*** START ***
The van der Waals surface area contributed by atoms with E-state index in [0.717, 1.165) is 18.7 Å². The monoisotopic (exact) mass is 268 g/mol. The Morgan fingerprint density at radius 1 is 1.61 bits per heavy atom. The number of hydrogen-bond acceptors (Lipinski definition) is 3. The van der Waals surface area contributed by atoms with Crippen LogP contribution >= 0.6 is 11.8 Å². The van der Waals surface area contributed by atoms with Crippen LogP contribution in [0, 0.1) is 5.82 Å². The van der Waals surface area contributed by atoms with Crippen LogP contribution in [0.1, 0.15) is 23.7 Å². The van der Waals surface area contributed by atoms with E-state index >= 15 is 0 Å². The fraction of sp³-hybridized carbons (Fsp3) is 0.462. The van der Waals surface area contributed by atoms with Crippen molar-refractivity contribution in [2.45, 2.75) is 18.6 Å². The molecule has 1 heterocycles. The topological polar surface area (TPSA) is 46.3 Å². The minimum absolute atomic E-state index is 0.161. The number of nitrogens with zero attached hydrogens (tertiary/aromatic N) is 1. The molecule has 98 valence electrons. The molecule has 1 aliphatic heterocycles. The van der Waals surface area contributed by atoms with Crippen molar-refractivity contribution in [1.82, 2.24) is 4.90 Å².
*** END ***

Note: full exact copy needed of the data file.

The van der Waals surface area contributed by atoms with E-state index in [0.717, 1.165) is 18.7 Å². The monoisotopic (exact) mass is 268 g/mol. The Morgan fingerprint density at radius 1 is 1.61 bits per heavy atom. The number of hydrogen-bond acceptors (Lipinski definition) is 3. The van der Waals surface area contributed by atoms with Crippen LogP contribution >= 0.6 is 11.8 Å². The van der Waals surface area contributed by atoms with Crippen LogP contribution in [0, 0.1) is 5.82 Å². The van der Waals surface area contributed by atoms with Crippen LogP contribution in [0.1, 0.15) is 23.7 Å². The van der Waals surface area contributed by atoms with E-state index >= 15 is 0 Å². The fraction of sp³-hybridized carbons (Fsp3) is 0.462. The van der Waals surface area contributed by atoms with Crippen molar-refractivity contribution in [2.45, 2.75) is 18.6 Å². The molecule has 1 heterocycles. The topological polar surface area (TPSA) is 46.3 Å². The minimum absolute atomic E-state index is 0.161. The number of nitrogens with zero attached hydrogens (tertiary/aromatic N) is 1. The molecule has 98 valence electrons. The molecule has 1 aliphatic heterocycles. The van der Waals surface area contributed by atoms with Crippen molar-refractivity contribution in [1.82, 2.24) is 4.90 Å².